Thursday, June 18, 2015

I Read Literature Like a Professor. Who Knew?

Foster, T. (2003). How to Read literature like a professor: a lively and entertaining guide to reading between the lines. New York: Harper.

This book is recommended reading for AP Lit teachers everywhere. It is also recommended for their students. Having taught the courses, I would find a few chapters useful. The intro is good for its discussion of memory, symbol and pattern. His chapters on Shakespearean and Biblical allusion are a good intro for students who may not have had much exposure to either, but are expected to understand obscure references to both in encounters with other literature. There is also a great apologetic for students who always question if readers are reading too much into a text. I would use that, for sure. His chapters on myth, poetry, seasons and setting are too cursory. I've seen better material. Where the book fell short: he uses examples that most AP students or college Freshmen have still not read and therefore will not understand or find his discussions engaging. His conclusions also draw 98% from the Western canon, yet he claims there is only one story. I believe he should qualify that statement a bit more. One last thing, I fear that some students and/or teachers may use this book exclusively for developing a critical literary lens. That would be disastrous, as many of the archetypes, symbols and motifs he shares are often used to limit an interpretation of a text, leading to a false sense that there is a "correct" way of knowing what an author was trying to say.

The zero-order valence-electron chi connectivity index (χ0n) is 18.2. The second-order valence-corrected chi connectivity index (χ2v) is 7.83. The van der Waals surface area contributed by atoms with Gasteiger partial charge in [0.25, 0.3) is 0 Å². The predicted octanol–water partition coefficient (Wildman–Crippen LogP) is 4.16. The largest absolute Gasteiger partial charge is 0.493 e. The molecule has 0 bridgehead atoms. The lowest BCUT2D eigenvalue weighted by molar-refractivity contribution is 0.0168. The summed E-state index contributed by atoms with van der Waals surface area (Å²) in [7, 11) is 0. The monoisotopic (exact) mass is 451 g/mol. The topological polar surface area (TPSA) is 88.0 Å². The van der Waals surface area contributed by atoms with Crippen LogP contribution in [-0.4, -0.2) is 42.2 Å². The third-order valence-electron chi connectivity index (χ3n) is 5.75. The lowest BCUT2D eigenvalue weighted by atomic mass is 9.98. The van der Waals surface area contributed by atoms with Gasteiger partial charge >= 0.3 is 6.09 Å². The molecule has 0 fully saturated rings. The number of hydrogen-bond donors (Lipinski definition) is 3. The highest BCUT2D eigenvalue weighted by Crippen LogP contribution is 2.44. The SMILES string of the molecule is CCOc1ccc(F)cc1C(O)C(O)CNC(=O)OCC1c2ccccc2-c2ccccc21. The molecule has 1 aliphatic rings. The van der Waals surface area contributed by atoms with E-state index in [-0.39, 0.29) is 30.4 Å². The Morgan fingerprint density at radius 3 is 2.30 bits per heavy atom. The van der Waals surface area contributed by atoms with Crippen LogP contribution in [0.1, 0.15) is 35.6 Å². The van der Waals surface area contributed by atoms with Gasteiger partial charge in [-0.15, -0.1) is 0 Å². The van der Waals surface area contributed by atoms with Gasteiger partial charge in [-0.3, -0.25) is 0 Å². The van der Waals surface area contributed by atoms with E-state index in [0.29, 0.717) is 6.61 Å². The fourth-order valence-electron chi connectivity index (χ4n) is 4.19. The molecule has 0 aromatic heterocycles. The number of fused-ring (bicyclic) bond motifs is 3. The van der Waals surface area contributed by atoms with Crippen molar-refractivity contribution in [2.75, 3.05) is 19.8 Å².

There are helpful reading lists in the back of the book, again, mostly drawing from the Western canon. If you teach BELOVED, Joyce, Eliot, Dickens or Frost, this book will be helpful. He also draws significantly from the works of Frye, Freud, Jung and Bahktin. 

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